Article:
In the 13th century Japan was ruled by the Kamakura Shogunate, centered in Kamakura. As a result thereof many important, strategic and valuable constructions were made in the area. A significant event was the establishment of the Kamakura Gozan.
Gozan translates to “5 mountains”, where “mountains” should be understood as temples. It is a hierarchical system of Zen temples, originally developed in China in the 12th century. The system was developed to organize and control the growing power of the Zen temples, thus ranking the 5 most important ones. Under those 5 temples were further 10 temples, and below those, on the bottom level all the remaining temples.
Gozan was first adopted in Japan under the Kamakura Shogunate, where the system was more or less controlled by the administration. Effectively Gozan was a way for the Kamakura shogunate to exercise political influence through the power and country-wide organization of the Rinzai Zen school of Buddhism. The system worked as a sort of religious filter, likely disguising politics as religion. In fact this system was so important for the political agenda at the time, that the state created a unit specifically for supervising the temples.
The 5 Zen temples of Kamakura are (ranked by importance):
There’s a parallel system in place in Kyoto where 5 temples are also arranged in a Gozan system.
Ranked as the first, and most important, Zen temple in the Rinzai sect in Japanese buddhism. Kencho-ji opened in 1253, and is the oldest Zen monastery for training of monks in all of Japan. The temple is somewhat smaller than it used to be, but is still impressively large today.
Amongst the many impressive things to see at Kencho-ji is the temple bell and the Zen garden. The bell is designated a national treasure. On the hill behind the temple are two observation platforms which offer stunning views of the entire temple grounds and the beautiful wooded mountains. The Tenen hiking trail begins at Kencho-ji, so a beautiful hike can conveniently be combined with the temple visit.
The second most important temple amongst the 5 Zen temples of Kamakura. Engaku-ji was founded in 1282 to honor those who fell in the fight to keep out a Mongolian invasion in the area a few years before. The current form of the temple dates back to the 18th century.
Engaku-ji is famous for its beautiful fall foliage, and its two national treasures: the engaku-ji temple bell and the Shariden building in which it’s said that one of Buddhas teeth is kept as a relic.
There’s a tea house on the temple grounds, and the temple has open meditation sessions every morning.
While Jufuku-ji is “only” ranked as the third-most important of the 5 Zen temples, it is the oldest of them. Jufuku-ji was opened in 1200 and enshrines Minamoto no Yoritomo who founded the Kamakura Shogunate. It’s said that the site of the temple was chosen because this was the place where Yoritomos father used to live.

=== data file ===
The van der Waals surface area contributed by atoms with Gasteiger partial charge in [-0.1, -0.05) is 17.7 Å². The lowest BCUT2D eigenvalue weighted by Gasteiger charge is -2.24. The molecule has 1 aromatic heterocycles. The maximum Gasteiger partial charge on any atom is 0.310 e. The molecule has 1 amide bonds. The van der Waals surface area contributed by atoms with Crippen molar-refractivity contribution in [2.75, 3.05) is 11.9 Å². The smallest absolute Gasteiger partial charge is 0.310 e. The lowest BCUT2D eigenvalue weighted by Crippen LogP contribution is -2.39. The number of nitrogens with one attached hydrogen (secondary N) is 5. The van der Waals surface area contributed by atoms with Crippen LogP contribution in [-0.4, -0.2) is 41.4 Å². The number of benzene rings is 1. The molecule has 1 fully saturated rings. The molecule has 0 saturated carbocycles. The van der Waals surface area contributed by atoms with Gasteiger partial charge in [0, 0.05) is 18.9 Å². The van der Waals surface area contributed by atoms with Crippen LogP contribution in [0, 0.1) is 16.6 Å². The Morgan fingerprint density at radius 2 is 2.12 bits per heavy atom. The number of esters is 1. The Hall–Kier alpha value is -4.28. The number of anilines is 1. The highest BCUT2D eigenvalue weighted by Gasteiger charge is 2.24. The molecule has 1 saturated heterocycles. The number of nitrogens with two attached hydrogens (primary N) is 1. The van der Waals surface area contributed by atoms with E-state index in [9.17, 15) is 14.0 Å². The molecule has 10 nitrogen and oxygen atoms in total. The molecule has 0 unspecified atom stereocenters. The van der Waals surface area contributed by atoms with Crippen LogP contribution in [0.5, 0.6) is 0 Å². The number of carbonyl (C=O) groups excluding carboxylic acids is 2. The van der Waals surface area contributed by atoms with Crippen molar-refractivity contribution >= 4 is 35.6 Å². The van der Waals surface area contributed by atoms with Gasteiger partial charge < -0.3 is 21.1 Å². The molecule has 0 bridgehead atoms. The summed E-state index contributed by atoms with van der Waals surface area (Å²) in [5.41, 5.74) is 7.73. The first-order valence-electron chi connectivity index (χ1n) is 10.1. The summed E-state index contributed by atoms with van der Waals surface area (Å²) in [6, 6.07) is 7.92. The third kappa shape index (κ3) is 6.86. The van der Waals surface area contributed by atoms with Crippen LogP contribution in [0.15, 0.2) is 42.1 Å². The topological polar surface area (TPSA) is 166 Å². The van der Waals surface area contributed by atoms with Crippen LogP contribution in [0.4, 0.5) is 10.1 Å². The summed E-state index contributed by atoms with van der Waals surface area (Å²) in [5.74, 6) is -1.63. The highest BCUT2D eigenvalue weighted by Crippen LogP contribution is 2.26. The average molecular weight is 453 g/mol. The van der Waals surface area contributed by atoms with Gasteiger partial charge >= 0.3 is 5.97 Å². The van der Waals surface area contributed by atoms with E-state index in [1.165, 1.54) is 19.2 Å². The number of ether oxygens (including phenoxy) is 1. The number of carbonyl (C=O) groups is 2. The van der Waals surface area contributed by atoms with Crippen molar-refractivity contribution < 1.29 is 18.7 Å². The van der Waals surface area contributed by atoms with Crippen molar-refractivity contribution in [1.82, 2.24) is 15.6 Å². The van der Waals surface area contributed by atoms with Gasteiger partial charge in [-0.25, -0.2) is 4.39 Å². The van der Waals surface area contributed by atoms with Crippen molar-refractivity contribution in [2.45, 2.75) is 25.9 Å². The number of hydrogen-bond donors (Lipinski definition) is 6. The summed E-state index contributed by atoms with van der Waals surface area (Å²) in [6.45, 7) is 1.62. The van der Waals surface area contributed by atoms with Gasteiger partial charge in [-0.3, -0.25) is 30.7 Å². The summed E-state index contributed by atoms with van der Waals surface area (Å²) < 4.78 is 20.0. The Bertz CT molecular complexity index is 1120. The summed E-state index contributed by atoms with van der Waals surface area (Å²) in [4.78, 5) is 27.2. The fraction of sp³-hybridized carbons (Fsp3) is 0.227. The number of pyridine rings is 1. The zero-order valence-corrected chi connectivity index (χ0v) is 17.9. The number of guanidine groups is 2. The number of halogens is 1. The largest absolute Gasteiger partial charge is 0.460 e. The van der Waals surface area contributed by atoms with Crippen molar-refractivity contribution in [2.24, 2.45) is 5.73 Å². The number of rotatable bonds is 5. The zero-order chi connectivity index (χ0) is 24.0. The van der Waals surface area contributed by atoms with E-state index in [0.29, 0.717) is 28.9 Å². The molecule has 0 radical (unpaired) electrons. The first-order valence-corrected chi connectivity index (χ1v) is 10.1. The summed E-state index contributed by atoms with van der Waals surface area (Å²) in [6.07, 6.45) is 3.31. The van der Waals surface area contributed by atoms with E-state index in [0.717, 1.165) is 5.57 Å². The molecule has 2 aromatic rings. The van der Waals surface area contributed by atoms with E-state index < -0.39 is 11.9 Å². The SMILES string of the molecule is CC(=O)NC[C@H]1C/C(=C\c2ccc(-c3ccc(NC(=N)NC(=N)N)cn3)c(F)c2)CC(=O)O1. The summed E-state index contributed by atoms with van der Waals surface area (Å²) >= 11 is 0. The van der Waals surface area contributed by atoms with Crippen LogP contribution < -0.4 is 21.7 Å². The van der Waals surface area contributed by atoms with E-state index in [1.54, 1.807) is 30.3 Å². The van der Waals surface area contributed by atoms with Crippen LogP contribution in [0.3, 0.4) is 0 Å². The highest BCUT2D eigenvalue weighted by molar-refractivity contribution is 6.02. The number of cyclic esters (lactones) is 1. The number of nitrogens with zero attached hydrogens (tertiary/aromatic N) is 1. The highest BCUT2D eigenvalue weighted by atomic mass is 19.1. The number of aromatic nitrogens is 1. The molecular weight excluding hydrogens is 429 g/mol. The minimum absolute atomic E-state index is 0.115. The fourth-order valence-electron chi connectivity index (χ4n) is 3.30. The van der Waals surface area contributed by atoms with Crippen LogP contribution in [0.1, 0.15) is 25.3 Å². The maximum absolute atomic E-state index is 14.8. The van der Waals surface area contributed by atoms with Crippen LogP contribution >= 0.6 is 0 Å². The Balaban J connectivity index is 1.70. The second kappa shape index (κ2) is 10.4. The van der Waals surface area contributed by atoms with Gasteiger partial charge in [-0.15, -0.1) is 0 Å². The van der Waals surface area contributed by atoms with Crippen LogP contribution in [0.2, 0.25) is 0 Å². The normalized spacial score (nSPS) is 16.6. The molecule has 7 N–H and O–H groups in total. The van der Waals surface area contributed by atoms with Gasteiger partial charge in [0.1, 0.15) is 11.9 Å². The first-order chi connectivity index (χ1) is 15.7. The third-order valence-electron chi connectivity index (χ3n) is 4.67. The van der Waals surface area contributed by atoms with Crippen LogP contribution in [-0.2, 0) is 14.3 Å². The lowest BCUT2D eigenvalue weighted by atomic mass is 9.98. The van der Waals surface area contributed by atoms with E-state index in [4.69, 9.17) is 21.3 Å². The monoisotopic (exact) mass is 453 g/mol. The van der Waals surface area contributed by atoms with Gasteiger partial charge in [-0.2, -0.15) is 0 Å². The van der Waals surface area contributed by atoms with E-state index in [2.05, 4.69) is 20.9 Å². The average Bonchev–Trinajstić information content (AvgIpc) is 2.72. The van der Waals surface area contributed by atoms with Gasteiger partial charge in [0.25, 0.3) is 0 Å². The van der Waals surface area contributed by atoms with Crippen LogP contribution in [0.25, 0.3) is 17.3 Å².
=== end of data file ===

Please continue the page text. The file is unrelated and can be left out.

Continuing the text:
The temples first priest was the buddhist priest Eisai, who was very prominent in Japanese zen buddhism. Eisai is the one who brought Zen to Japan in the first place, and is also said to have introduced green tea to the country. Most of the temple is closed to visitors.
This is the second-smallest of the 5 temples. Jochi-ji wasn’t always as small as it appears today, it fell in decay over time. However, at the height of the temples life, up to 500 people lived here. The entire temple was destroyed in the great earthquake of 1923. What appears today is rebuilt in modern times. This temple is less frequently visited by tourists, and therefore feels quieter.
This is the smallest, and last ranked, of the five Zen temples of Kamakura. Opened in 1188 Jomyoji-ji is technically the oldest of the five. When it opened it wasn’t a zen temple, but was converted to one shortly after the opening of Kencho-ji in 1253, hence Jufuku-ji holds the title of the oldest of the 5 Zen temples.
Jomyo-ji has a beautiful “dry” zen garden, also known as a zen rock garden. The temple is located near the end of the Tenen Hiking Trail and is a great place to rest after a good hike from Kencho-ji.
From Tokyo: take the Yokosuka Line (JO) from Tokyo Station, Shimbashi Station or Shinagawa Station. Get off at Kamakura Station. The ride is just under 1 hour, and is covered by the Japan Rail Pass.
Kencho-ji is a 15 minute walk from Kita-Kamakura Station. Exit on the north-eastern side of the tracks for easy access. The temple is also conveniently located near the Daibutsu and Tenen hiking trails.
Engaku-ji is located 5 minute by foot from Kita-Kamakura Station. Exit on the north-eastern side of the tracks for easy access. The temple is also conveniently located near the Daibutsu and Tenen hiking trails.
Jochi-ji is a 10 minute walk from Kita-Kamakura Station. Exit on the south-western side of the tracks for easy access. The temple is also conveniently located near the Daibutsu and Tenen hiking trails.
Cover photo credit: Guilhem Vellut, licensed under CC. Photo has been modified.